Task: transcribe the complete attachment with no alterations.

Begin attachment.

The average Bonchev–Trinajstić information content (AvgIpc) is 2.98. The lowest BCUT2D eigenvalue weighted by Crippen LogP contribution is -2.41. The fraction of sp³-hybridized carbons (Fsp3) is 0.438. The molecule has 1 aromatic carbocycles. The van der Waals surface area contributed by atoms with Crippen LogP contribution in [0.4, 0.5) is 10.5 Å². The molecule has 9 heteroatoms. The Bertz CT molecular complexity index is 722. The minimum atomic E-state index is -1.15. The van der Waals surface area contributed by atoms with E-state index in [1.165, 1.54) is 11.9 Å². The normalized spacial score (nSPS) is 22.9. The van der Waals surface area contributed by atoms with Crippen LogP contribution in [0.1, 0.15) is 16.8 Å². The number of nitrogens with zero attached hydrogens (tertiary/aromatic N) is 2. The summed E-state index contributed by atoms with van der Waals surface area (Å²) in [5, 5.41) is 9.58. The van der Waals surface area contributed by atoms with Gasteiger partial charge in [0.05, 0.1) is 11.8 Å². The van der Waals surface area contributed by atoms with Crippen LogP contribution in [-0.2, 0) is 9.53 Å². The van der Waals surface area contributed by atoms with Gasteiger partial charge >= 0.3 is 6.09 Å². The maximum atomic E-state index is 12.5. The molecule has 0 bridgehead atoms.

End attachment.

The average Bonchev–Trinajstić information content (AvgIpc) is 2.98. The lowest BCUT2D eigenvalue weighted by Crippen LogP contribution is -2.41. The fraction of sp³-hybridized carbons (Fsp3) is 0.438. The molecule has 1 aromatic carbocycles. The van der Waals surface area contributed by atoms with Crippen LogP contribution in [0.4, 0.5) is 10.5 Å². The molecule has 9 heteroatoms. The Bertz CT molecular complexity index is 722. The minimum atomic E-state index is -1.15. The van der Waals surface area contributed by atoms with E-state index in [1.165, 1.54) is 11.9 Å². The normalized spacial score (nSPS) is 22.9. The van der Waals surface area contributed by atoms with Crippen LogP contribution in [0.1, 0.15) is 16.8 Å². The number of nitrogens with zero attached hydrogens (tertiary/aromatic N) is 2. The summed E-state index contributed by atoms with van der Waals surface area (Å²) in [5, 5.41) is 9.58. The van der Waals surface area contributed by atoms with Gasteiger partial charge in [0.05, 0.1) is 11.8 Å². The van der Waals surface area contributed by atoms with Crippen LogP contribution in [-0.2, 0) is 9.53 Å². The van der Waals surface area contributed by atoms with Gasteiger partial charge >= 0.3 is 6.09 Å². The maximum atomic E-state index is 12.5. The molecule has 0 bridgehead atoms.